Rushdie himself did not seem to attach much importance to security measures, according to writer Ayad Akhtar, current president of PEN America. Akhtar has said that he has never seen Rushdie with bodyguards in recent years, whether at the theater, a restaurant or an event such as the one scheduled in Chautauqua. The head of PEN America, once chaired by Rushdie himself, stated that they never spoke of the threats received by “The Satanic Verses”, but that the writer seemed perfectly at ease in public.
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New York State Governor Kathy Hochul has highlighted Chautauqua’s accessibility, “a very quiet rural community” and an “ideal” place for notable figures like Rushdie to speak. The Democratic politician praised the work of the police officer who “saved the life [de Rushdie]” and that of the moderator of the event, who was also attacked and was slightly injured. Hochul condemned the violence and said it is important that people feel free to “speak and write the truth.”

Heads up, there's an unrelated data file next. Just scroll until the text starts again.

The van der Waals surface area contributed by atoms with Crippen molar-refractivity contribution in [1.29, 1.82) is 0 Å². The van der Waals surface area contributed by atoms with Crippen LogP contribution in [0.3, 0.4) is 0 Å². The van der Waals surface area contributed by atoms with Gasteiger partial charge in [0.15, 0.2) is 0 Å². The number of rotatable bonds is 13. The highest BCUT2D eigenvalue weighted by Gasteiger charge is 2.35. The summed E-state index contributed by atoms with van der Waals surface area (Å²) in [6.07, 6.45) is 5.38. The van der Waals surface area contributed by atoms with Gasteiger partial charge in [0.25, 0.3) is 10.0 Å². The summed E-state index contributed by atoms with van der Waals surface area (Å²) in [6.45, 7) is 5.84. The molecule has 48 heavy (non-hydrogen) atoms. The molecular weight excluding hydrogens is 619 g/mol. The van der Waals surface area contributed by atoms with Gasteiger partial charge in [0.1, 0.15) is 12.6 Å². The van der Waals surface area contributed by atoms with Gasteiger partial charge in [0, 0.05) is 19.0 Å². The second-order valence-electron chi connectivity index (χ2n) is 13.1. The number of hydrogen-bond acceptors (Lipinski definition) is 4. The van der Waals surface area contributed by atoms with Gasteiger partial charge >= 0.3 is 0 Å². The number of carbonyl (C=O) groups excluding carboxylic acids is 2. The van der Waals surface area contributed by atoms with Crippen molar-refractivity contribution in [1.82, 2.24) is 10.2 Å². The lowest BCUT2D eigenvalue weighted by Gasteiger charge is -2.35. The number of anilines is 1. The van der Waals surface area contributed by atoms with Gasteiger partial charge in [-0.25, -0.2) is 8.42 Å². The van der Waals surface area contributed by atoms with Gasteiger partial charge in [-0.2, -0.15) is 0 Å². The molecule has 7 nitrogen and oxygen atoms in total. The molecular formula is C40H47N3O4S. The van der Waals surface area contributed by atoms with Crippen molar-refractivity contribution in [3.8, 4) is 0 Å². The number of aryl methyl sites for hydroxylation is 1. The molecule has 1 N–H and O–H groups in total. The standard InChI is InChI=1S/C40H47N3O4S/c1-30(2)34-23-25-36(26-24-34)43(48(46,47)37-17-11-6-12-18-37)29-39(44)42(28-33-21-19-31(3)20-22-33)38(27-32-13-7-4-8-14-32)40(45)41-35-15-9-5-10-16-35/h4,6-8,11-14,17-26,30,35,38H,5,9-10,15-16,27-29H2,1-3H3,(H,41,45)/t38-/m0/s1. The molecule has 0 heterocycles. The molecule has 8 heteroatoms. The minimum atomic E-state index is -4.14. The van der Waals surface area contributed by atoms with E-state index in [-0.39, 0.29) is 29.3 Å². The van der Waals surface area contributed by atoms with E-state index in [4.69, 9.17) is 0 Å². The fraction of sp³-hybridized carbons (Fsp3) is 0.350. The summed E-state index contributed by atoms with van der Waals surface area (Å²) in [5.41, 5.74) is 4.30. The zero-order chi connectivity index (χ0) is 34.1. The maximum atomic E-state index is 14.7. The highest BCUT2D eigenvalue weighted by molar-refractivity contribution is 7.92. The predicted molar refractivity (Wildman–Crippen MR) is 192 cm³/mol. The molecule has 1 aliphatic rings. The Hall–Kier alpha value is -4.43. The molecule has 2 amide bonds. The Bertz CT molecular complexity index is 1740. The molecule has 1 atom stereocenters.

Rushdie’s book the satanic verses It has been banned in Iran since it was published in 1988, as well as in other Muslim countries, as it is considered blasphemous. A year later, on February 14, 1989, Iran’s late leader Ayatollah Ruhollah Khomeini issued a fatwa, or edict, calling for Rushdie’s death. The Iranian theocratic regime also offered a reward of more than three million dollars to anyone who killed the writer, who was born in Bombay (Mumbai) in 1947 to a wealthy Muslim family, although the writer distanced himself from religion until he considered himself a militant atheist. Educated in the United Kingdom, he received the title of sir in 2007 – again unleashing the wrath of Iran, as well as Pakistan – and has lived in the US since 2000.
The Iranian government has long distanced itself from Khomeini’s decree, but anti-Rushdie sentiment persisted. In 2012, a semi-official religious foundation raised the bounty on the writer’s head from $2.8 million to $3.3 million. Rushdie then downplayed that threat, saying there was “no evidence” that people were interested in the reward. That year, Rushdie published a memoir, joseph antonon the fatwa.